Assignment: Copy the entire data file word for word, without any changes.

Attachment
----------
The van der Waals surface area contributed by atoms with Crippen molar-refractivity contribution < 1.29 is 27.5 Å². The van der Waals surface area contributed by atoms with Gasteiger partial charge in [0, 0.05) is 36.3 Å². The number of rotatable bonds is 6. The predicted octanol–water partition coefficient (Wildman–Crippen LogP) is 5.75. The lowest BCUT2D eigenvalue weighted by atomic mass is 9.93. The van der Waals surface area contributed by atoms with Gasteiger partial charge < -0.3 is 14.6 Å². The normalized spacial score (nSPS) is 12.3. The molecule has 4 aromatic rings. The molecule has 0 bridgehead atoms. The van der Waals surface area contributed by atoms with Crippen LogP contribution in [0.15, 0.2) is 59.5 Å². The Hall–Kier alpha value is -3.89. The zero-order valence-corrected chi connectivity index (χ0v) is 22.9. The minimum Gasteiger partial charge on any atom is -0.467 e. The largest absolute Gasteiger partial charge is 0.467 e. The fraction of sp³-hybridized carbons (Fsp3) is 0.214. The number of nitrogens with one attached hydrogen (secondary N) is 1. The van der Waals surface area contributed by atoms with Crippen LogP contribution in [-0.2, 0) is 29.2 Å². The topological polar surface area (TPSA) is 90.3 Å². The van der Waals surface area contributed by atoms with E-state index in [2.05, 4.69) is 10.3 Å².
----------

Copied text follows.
The van der Waals surface area contributed by atoms with Crippen molar-refractivity contribution < 1.29 is 27.5 Å². The van der Waals surface area contributed by atoms with Gasteiger partial charge in [0, 0.05) is 36.3 Å². The number of rotatable bonds is 6. The predicted octanol–water partition coefficient (Wildman–Crippen LogP) is 5.75. The lowest BCUT2D eigenvalue weighted by atomic mass is 9.93. The van der Waals surface area contributed by atoms with Gasteiger partial charge < -0.3 is 14.6 Å². The normalized spacial score (nSPS) is 12.3. The molecule has 4 aromatic rings. The molecule has 0 bridgehead atoms. The van der Waals surface area contributed by atoms with Crippen LogP contribution in [0.15, 0.2) is 59.5 Å². The Hall–Kier alpha value is -3.89. The zero-order valence-corrected chi connectivity index (χ0v) is 22.9. The minimum Gasteiger partial charge on any atom is -0.467 e. The largest absolute Gasteiger partial charge is 0.467 e. The fraction of sp³-hybridized carbons (Fsp3) is 0.214. The number of nitrogens with one attached hydrogen (secondary N) is 1. The van der Waals surface area contributed by atoms with Crippen LogP contribution in [-0.2, 0) is 29.2 Å². The topological polar surface area (TPSA) is 90.3 Å². The van der Waals surface area contributed by atoms with E-state index in [2.05, 4.69) is 10.3 Å².